Interview by Laura van Zuylen
In The Lunchbox two people from different class and backgrounds find in each other a confidant by an error in Bombay’s lunchbox system. Has a lunchbox ever has been wrongly delivered?
I was working on a documentary about Mumbai’s 125-year-old lunchbox delivery- system and the statistics show that only one in a million lunchboxes is ever delivered to the wrong address. The procurers told me little stories about the houses where they picked them up and their occupants: one woman cooks something new every day, other ́s smell the same every day. I got struck by the idea of an error in the system and realized: this would never happen, but what if it did. Simultaneously the question arose whether the delivery to the wrong address would be a mistake or a miracle.
The characters live in an environment with no computers and are text-messaging on paper, using these lunchboxes – in fact the film is quite nostalgic. Why is that an interesting topic for a young director like you?
I am only thirty-three, but I think I am an old soul; all my friends are old. The idea of age has always fascinated me. When I was growing up I would go into the shower and there was as specific smell, spread by my father. Then two years ago I went into my own bathroom and I noticed the same sent. Then I realized how much alike my dad and I are. That is why more than anything else The Lunchbox is about time: the characters are reconnecting to their surroundings through nostalgia. In India things have changed so fast in the last two decades and we have not had the time to process that. These two people do not fit into the present time; they are left behind.
The lunchbox-system is very specific to Bombay. Why are your creative collaborators and financial sources so remarkably international?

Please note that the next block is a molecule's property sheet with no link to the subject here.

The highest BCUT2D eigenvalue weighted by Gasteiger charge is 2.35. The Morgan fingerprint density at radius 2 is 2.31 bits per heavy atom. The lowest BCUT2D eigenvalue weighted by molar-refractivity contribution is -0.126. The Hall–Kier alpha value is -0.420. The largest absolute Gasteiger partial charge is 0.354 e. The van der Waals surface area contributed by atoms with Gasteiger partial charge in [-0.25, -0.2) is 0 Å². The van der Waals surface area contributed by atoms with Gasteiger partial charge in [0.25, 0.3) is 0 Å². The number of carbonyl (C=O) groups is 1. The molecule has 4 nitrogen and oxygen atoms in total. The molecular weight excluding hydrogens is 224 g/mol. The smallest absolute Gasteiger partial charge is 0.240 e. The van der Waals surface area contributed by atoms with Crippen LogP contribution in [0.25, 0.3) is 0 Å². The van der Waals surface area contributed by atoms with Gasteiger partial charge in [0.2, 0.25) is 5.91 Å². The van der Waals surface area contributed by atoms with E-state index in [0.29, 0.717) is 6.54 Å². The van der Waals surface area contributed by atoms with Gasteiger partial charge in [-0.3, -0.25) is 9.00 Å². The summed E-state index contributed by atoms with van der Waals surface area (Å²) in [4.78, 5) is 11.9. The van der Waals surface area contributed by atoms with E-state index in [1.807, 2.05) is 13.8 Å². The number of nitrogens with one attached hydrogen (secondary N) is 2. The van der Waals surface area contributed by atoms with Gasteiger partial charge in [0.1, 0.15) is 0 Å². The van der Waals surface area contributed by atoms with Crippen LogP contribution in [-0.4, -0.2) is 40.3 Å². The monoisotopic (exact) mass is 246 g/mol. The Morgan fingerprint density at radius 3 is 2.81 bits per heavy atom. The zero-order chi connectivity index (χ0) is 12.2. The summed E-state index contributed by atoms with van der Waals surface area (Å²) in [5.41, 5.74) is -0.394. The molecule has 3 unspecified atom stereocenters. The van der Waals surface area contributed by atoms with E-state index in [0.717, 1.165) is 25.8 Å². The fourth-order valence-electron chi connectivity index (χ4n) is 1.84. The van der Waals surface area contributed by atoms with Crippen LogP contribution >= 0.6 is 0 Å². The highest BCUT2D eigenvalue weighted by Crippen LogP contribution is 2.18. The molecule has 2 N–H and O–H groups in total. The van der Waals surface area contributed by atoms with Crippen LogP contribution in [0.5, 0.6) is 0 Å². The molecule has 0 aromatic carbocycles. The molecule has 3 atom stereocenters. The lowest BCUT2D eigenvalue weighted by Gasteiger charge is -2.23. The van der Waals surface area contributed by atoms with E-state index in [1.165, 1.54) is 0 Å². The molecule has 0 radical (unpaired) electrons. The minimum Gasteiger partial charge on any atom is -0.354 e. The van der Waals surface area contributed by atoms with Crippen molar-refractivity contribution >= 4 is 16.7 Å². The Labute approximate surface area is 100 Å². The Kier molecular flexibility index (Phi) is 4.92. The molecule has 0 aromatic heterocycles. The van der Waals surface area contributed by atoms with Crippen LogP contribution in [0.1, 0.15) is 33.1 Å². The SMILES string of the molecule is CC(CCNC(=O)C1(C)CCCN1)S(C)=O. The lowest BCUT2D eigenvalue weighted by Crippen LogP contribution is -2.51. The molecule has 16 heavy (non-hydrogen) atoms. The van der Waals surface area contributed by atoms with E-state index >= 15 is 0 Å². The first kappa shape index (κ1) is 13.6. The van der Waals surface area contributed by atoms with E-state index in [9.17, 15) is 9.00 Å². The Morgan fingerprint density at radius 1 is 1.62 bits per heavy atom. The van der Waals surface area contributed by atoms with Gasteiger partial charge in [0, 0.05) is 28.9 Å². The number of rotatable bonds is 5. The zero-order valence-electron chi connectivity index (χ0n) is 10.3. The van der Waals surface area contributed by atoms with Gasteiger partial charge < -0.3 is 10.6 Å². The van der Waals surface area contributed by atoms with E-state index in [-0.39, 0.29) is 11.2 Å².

Working with an international crew came natural to me. After growing up Mumbai I went to film school in NYU, where I quit after getting into the Sundance Lab. The shorts I made afterwards travelled all over the world. For this film the economics were tied to the creative contribution. To be honest to the story, the lives of these characters needed to unfold slowly. Aesthetically that fits more naturally into the tradition of Europe or America.
India is marked by an explosion of sounds and colours and the professionals are used to an exaggerated style. So if I would team up with them, I would be working against the aesthetics they are used to. I did not want such a collaboration. In India we need to trust our audiences more: there are one billion people in India, and they will not all come to see this film, but we do have to start realizing that it is okay to make movies with a different tone and style. At the same time I think that, more than Bollywood, this is a story that might speak to six billion people: the locality and specificity makes it universal
This interview was originally published in Nisimazine Cannes 2013 e-book.